An adult human can last 40 days without food, a week without any sleep, three days without water, but only five minutes without air. Yet nothing is more taken for granted than the air we breathe. However, not just any air will do—it must be exquisitely designed to meet our needs.
Too little oxygen in the atmosphere will kill us, as will too much. The same kind of fine-tuning needs apply to atmospheric nitrogen, carbon dioxide, ozone, and water vapor.
A team of eight planetary scientists recently discovered that Earth did not always possess its present-day atmospheric composition.1 (Table 1 lists the different chemicals and their relative abundances for the present-day atmosphere.) The team also found that differing atmospheric compositions throughout Earth’s history played crucial roles in enabling our planet to support life for several billion years and in particular to make advanced life possible.
Table 1: The Composition of Earth’s Present-Day Atmosphere
Gas Component Percent Abundance by Volume
water vapor 0.40 (1–4% at surface)
carbon dioxide 0.039
(all other gas components combined measure less than 0.001)
To determine the impact of the Sun’s radiation on Earth’s atmosphere during the Sun’s first 800 million years, the planetary science team took advantage of astronomers’ detailed knowledge of the Sun’s properties during that epoch (see figure 1). They showed that if Earth’s atmosphere were the same then as it is now, the solar wind and ultraviolet radiation would have completely removed the planet’s atmosphere within a few million years or less. Since this removal did not happen, the team concluded that Earth’s primordial atmosphere must have differed substantially from its present one.
Figure 1: Level of Solar Flaring throughout the Sun’s Burning History
The intensities of the Sun’s ultraviolet radiation, flaring activity, and wind started off at very high levels, subsided to minima when the Sun reached 4.6 billion years old (its present age), and then will gradually increase hereafter.
Image credit for background image: NASA
The team then produced calculations demonstrating that the only reasonable scenario for explaining why the Sun’s radiation did not remove Earth’s primordial atmosphere was that the early Earth’s atmosphere was at least a hundred times richer in carbon dioxide. Such an extremely carbon-dioxide rich atmosphere, the team proved, would have confined our planet’s upper atmosphere to within Earth’s magnetosphere. (The magnetosphere shields Earth’s atmosphere from destructive damage by solar radiation.)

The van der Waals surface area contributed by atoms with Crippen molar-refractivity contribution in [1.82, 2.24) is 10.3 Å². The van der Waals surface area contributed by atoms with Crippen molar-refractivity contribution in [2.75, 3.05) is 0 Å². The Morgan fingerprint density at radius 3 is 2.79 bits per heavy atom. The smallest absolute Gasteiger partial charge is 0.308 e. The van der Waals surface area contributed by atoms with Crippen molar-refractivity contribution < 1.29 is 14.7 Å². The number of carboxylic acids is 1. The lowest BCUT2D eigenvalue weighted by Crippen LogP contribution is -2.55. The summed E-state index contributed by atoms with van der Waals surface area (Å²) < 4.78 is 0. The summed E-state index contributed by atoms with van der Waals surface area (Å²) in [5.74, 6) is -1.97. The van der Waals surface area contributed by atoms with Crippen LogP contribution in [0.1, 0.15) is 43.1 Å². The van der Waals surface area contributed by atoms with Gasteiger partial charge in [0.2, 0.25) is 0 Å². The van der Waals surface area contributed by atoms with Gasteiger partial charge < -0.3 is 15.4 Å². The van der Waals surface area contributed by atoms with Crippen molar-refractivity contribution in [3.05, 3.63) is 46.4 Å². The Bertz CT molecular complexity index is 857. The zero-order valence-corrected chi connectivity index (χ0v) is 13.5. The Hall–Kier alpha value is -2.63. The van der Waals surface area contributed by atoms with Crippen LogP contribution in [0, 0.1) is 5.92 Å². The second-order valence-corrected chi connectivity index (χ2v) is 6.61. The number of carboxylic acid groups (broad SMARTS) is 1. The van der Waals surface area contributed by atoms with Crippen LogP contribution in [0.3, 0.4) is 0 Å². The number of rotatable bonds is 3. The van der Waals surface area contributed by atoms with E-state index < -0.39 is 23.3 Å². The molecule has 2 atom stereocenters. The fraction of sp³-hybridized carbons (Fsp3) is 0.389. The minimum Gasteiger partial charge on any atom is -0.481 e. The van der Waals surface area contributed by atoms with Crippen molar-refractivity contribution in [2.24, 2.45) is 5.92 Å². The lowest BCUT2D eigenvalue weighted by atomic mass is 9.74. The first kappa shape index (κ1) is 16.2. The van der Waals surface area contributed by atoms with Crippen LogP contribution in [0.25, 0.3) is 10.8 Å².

The extra carbon dioxide in the primordial atmosphere serves another benefit for Earth’s life. It trapped much more of the Sun’s heat. Since the Sun was about 15 percent dimmer at the time (see figure 2), such enhanced heat-trapping capacity enabled life to exist at that time. With the Sun getting progressively brighter throughout the past 3.5 billion years, it then became crucial for life’s ongoing existence that Earth’s atmosphere lose carbon dioxide progressively. Such losses posed no problem for the preservation of the planetary atmosphere because as the Sun brightened, its radiation also became progressively less destructive.
Figure 2: The Sun’s Brightness throughout Its Burning History
The luminosity or brightness levels are all relative to the Sun’s present luminosity (dotted line).
Image credit for background image: Hugh Ross
Though not mentioned in their paper, the planetary science team’s research adds to the already overwhelming evidence for the rare Earth doctrine. Not only must the various constituents that make up Earth’s present-day atmosphere be carefully fine-tuned, those constituents must vary in highly specified ways throughout all of Earth’s history. The team’s research provides yet one more example of how the more scientists learn about Earth’s properties the more evidence they establish that our home planet was supernaturally designed for life and especially for human beings and their global, high-technology civilization.